vanderslice.jpg
Dave Lake
John Vanderslice

Thursday, April 21

The Crocodile

You know you're in for a good rock show when the headliner hands out cans of

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John Vanderslice Scales Back to Bring His Big New Record to the Croc

vanderslice.jpg
Dave Lake
John Vanderslice

Thursday, April 21

The Crocodile

You know you're in for a good rock show when the headliner hands out cans of ice-cold Pabst Blue Ribbon before his set at the Crocodile. You also know you're in for a good rock show when that headliner is John Vanderslice, the nicest guy in indie rock, who, despite a set plagued by technical difficulties, still managed to have a ball--and so did the crowd.

Vanderslice is a talented dude. Not only has he been making his own indie-pop records since MK Ultra broke up 1999, but he's been producing them for other people too, mostly at his acclaimed Tiny Telephone studio in San Francisco. He didn't make his latest record White Wilderness there, however. In a departure from his usual recording process, which generally involves poring over every last detail of a record, Vanderslice instead decided to record at Berkeley's famed Fantasy Studios, where he recorded the entire album in three days alongside a group of classically trained musicians called the Magik Magik Orchestra, who provided a lush arrangement of horns, strings, and percussion.

Despite supporting a record made with a large group, Vanderslice's live show was scaled back. On the stage at the Crocodile Thursday night were just two folks, him and drummer Jason Slota, who somehow managed to play drums with one hand and keyboards and percussion with the other. "Making a record with an orchestra is great," said Vanderslice. "Until you realize it will cost you $5000 a night to bring them on tour." The duo had a rocky start, first with some feedback issues and later a number of gear-related mishaps, most notably with an old Moog keyboard, which seemed to have a mind of its own. Vanderslice didn't seem bothered, however, and the misbehaving machinery was eventually replaced, but not before being passed around the venue for the crowd to examine. "You have to see this," Vanderslice insisted. "It has a hand-written serial number on it. That should have been the first sign that we shouldn't tour with it. Oh, and please don't spill anything on it."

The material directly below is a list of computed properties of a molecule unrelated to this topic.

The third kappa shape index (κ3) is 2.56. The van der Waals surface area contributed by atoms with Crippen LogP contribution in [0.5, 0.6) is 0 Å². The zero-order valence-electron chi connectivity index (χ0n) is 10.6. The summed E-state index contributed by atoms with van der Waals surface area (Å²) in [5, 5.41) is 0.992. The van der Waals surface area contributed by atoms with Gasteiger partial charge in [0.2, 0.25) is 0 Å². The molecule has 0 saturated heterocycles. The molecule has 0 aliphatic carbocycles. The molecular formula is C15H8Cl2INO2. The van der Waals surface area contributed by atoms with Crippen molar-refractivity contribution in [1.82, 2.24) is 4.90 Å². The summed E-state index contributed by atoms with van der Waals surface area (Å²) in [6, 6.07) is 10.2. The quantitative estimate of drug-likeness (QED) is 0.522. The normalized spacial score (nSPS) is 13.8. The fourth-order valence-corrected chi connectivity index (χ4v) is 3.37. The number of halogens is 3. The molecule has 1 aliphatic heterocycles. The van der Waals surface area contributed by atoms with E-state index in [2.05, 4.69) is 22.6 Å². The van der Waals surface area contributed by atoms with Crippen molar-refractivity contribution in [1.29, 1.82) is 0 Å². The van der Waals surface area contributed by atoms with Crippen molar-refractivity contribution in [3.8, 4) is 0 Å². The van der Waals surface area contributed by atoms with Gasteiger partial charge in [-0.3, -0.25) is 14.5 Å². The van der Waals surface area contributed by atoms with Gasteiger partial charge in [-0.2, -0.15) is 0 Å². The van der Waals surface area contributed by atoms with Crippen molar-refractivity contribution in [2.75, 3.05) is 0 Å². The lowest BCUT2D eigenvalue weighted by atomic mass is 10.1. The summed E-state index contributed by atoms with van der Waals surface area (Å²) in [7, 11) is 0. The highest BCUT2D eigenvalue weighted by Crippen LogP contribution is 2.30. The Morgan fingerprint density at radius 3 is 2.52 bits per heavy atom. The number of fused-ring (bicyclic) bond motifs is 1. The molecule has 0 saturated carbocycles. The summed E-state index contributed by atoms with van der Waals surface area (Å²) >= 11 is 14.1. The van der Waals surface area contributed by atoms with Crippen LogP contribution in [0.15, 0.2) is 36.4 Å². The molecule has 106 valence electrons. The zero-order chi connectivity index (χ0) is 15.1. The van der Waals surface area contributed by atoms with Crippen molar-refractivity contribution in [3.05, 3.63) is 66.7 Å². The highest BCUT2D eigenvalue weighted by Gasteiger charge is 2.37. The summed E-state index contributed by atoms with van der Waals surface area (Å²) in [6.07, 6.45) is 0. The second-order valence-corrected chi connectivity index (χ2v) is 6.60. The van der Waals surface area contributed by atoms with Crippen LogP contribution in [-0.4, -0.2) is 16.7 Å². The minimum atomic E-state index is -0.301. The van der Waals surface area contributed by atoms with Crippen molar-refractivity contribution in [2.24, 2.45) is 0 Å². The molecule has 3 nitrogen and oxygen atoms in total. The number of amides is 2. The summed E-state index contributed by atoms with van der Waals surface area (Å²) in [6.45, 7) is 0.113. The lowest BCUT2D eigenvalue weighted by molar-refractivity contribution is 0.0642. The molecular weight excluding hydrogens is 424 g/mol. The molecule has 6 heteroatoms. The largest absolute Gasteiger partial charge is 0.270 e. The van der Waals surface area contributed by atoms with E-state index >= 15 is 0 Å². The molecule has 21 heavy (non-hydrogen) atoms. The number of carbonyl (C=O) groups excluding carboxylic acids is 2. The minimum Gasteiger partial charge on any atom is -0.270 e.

The lanky, bleached-blonde Vanderslice swapped between an acoustic and electric guitar during his set, occasionally triggering samples and playing some keyboards of his own. He played songs from across his many releases, including crowd favorites "White Plains," "Exodus Damage," and "Convict Lake" from his latest LP, which he said was about trying to overdose on acid. "A lost bobcat wondering into camp," he sang. "I held him close, I fed him by hand. Then I took another tab."

Vanderslice concluded the show by leaving the stage and playing a handful of songs on the floor of the Crocodile surrounded by fans. Sans microphones, with just an acoustic guitar and a floor tom, the duo ran through a quartet of songs accompanied by a backing track on a boombox held up "Say Anything" style by a concertgoer. Though Vanderslice had a handful of friends in the crowd--a few of which he invited up onstage to sing with him at various points--everyone in the place left feeling like a friend of John, and that, it seems, is the real power of a Vanderslice live show.

Overheard at the show: "There's too many fucking songs!," Vanderslice laughed as he flubbed the lyrics to a song near the end of his set.

Cool merch alert: Vanderslice sold a hand-numbered tour-only EP, a great way to encourage record buying and not downloading.

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